Inside the experimental world of animal infrastructure

But Banff’s wilderness crossings, like most, suffer from something like endless carriage syndrome, and their design is limited by existing infrastructure. Tunnels are often poorly adapted gutters, (usually concrete) pipes that carry water under roads. And the overpasses are usually taken in bulk from the roads – they are built as if they would carry the weight of an 18-wheeled car and then “dressed” in greenery, says Lister.


Scattered experiments are beginning to rethink this model. One is the Wallis Annenberg Wildlife Crossing, a $ 90 million wildlife bridge under construction north of Los Angeles. Designed by architect Robert Rock, it avoids the crooked arch of older bridges in favor of a vast flat expanse that needs only one column to support it between the mountains and across a highway crossed by about 300,000 cars every day. This is the “child on the innovation poster,” said Rene Callahan, CEO of ARC Solutions, a group that is researching how to build better bridges for wildlife. “It’s literally designed for species from mountain lions to mule deer to deer mice,” Callahan said. “They project it all the way down – literally next to the mycorrhizal layer, in relation to the soil, to make sure that the soil itself has a fungal network that can support local vegetation.”

There are many unknowns at the beginning of construction, not least how different types will react to the huge number of vehicles passing underneath. The National Park Service will monitor the activity on the bridge, as well as the DNA profiles of animals on both sides of the highway. Many are watching what will happen to the mountain lion population in the area. Over time, inbreeding has led to genetic abnormalities, such as treacherous curves in the tails of local cats. The agency predicts that the population will disappear within decades without crossing.

In the United States, $ 350 million in the infrastructure bill is far from what will be needed to tackle the fragmentation created by the country’s 4 million miles of public roads. But there are a few innovations that could guide cost-benefit analysis, allowing intersections to be built at a lower cost or in places where this was not possible before.

Currently, animal bridges are only built where there is sheltered land on both sides of the road, as the typical cost of building a concrete bridge would be difficult to justify in a place that one could develop in a few years. Lighter, cheaper, modular systems can be used in places whose future is less secure, Huyser explains: “If neighboring lands become unsuitable for wildlife, we dismantle them and you can move them.

One candidate material for such modular systems is precast concrete. There is also excitement for fiber-reinforced polymer (FRP), a material less dense than concrete, which is made of structural fibers placed in resin. FRP was used to build pedestrian and bicycle bridges in Europe and a quick and easy bridge for wildlife in Rennes, south of Gooi in the Netherlands. Currently, the Federal Road Administration does not allow its use in road infrastructure in the United States, but there are growing demands for change. “These are barriers that relate mainly to politics and governance. “They’re not for science and they’re not for technology,” Lister said.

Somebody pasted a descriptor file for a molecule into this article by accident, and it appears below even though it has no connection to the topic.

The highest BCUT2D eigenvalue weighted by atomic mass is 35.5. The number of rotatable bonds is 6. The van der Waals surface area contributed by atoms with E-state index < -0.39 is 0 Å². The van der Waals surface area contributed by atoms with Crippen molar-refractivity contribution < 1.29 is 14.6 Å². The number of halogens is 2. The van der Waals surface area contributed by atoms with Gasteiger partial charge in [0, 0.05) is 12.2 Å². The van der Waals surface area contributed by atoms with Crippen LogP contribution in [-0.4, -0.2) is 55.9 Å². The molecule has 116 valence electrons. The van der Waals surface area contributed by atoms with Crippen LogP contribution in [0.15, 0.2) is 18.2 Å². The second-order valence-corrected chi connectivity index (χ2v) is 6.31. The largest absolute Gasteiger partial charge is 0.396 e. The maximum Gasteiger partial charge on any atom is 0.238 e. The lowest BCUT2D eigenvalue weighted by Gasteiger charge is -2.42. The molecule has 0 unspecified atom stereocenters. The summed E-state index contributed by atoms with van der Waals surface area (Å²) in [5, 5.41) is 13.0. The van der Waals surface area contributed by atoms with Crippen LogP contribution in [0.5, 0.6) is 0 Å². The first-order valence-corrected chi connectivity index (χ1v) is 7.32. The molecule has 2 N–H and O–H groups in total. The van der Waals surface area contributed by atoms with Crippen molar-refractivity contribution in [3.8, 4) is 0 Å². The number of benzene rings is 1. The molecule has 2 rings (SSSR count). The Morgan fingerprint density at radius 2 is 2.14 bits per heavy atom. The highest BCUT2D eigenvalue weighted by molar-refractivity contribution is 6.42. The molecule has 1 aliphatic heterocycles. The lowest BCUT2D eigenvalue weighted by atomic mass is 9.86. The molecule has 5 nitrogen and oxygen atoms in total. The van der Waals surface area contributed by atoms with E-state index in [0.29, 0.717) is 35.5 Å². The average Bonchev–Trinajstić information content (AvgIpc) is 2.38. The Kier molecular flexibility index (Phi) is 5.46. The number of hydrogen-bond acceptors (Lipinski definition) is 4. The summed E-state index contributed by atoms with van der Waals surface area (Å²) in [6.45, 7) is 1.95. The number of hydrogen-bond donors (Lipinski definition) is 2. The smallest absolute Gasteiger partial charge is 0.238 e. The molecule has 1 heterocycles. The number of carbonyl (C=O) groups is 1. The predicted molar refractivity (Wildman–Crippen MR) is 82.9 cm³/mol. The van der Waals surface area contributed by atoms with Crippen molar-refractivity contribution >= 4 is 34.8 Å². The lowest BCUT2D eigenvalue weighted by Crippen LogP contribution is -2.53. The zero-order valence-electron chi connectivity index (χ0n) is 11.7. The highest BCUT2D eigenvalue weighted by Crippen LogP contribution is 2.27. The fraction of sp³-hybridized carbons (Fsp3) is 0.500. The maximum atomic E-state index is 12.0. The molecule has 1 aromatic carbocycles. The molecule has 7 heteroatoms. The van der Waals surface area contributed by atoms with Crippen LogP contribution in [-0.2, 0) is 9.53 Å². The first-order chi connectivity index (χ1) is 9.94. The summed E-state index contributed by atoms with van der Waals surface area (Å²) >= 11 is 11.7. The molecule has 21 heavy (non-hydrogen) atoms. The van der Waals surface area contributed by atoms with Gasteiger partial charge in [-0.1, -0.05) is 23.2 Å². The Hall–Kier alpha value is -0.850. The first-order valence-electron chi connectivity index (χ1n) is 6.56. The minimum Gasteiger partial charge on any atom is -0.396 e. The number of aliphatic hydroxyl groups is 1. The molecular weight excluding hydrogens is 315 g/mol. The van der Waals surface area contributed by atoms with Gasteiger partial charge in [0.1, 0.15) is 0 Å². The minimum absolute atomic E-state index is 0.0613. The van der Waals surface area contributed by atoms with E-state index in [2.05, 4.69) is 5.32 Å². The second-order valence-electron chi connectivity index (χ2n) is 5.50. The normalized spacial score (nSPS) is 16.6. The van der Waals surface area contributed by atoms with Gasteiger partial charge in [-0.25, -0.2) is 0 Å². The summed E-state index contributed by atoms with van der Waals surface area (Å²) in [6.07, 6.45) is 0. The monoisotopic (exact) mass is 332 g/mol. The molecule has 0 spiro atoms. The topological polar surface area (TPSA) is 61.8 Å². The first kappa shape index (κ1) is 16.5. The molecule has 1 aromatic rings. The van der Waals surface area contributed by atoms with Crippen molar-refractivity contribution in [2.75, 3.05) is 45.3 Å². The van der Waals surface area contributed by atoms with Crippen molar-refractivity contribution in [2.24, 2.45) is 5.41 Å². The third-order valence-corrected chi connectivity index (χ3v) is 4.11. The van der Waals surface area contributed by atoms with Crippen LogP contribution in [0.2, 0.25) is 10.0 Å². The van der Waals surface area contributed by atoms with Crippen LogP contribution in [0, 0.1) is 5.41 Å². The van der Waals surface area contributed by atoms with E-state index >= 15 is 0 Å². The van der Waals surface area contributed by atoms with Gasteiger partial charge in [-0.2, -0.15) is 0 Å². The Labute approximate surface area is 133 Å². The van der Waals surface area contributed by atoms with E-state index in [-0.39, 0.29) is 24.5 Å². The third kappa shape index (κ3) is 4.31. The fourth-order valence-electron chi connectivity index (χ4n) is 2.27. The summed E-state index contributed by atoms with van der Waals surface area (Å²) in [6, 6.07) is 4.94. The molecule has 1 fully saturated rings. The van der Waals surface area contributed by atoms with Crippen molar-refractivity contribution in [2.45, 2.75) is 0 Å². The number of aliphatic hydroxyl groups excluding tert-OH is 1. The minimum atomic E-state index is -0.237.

“They know that the last thing someone wants is to build a big structure with a lot of publicity – and then it doesn’t work.”

Daryl Jones

Designers like Lister and innovators like Callahan are vocal supporters of building bridges to wildlife across the country. Road environmentalists and wildlife scientists, on the other hand, remain more cautious. “They are hypercritical because they know that the last thing someone wants is to build a big structure with a lot of publicity – and then it doesn’t work. Because everyone will come out of the windows and say: “Look! Waste of time! Complete nonsense! ”Says Jones.

But today, even cautious guys want to see more built. Although we may not have done enough research to have all the answers, it would be dangerous to take this as a signal that we need to stop, says Husser. He called such over-caution a “type II mistake” – a false denial. At this time of mass extinction, it was as if the house was on fire, and our decision so far has been to spray a water pistol on it several times. To conclude that water is not the answer would be a mistake.


Despite the challenges in Ede and elsewhere, says van der Grift, the answer is to learn while building. We still need to invest in the actual work of marking, installing surveillance cameras and performing DNA tests and long-term surveillance of the population, he stressed. But first we need to build more intersections – and the evidence we have so far says we need to build big and bold ones. “You have to realize that you can hardly do too much,” he says. “You do what you think is necessary, you study it, and then, nine out of 10 times, you’ll see, ‘Oh, I had to do more.’ But there’s no point in waiting until you know that.”

Matthew Ponsford is a freelance reporter based in London.

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